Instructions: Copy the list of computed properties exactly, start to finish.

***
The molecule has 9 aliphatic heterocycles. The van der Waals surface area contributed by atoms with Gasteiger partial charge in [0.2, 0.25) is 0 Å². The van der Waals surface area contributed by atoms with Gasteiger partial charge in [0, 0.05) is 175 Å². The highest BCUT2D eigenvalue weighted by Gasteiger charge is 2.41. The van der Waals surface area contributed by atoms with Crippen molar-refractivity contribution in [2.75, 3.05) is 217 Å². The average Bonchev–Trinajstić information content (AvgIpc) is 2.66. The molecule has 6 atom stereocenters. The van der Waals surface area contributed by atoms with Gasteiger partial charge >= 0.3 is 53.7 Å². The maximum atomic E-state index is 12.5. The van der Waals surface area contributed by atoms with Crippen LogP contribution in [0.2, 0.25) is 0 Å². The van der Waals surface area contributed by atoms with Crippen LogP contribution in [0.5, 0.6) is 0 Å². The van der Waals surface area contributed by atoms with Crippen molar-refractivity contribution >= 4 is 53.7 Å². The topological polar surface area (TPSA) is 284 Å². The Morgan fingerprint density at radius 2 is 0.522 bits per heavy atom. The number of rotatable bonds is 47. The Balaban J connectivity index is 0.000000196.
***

The molecule has 9 aliphatic heterocycles. The van der Waals surface area contributed by atoms with Gasteiger partial charge in [0.2, 0.25) is 0 Å². The van der Waals surface area contributed by atoms with Gasteiger partial charge in [0, 0.05) is 175 Å². The highest BCUT2D eigenvalue weighted by Gasteiger charge is 2.41. The van der Waals surface area contributed by atoms with Crippen molar-refractivity contribution in [2.75, 3.05) is 217 Å². The average Bonchev–Trinajstić information content (AvgIpc) is 2.66. The molecule has 6 atom stereocenters. The van der Waals surface area contributed by atoms with Gasteiger partial charge >= 0.3 is 53.7 Å². The maximum atomic E-state index is 12.5. The van der Waals surface area contributed by atoms with Crippen LogP contribution in [0.2, 0.25) is 0 Å². The van der Waals surface area contributed by atoms with Crippen LogP contribution in [0.5, 0.6) is 0 Å². The van der Waals surface area contributed by atoms with Crippen molar-refractivity contribution >= 4 is 53.7 Å². The topological polar surface area (TPSA) is 284 Å². The Morgan fingerprint density at radius 2 is 0.522 bits per heavy atom. The number of rotatable bonds is 47. The Balaban J connectivity index is 0.000000196.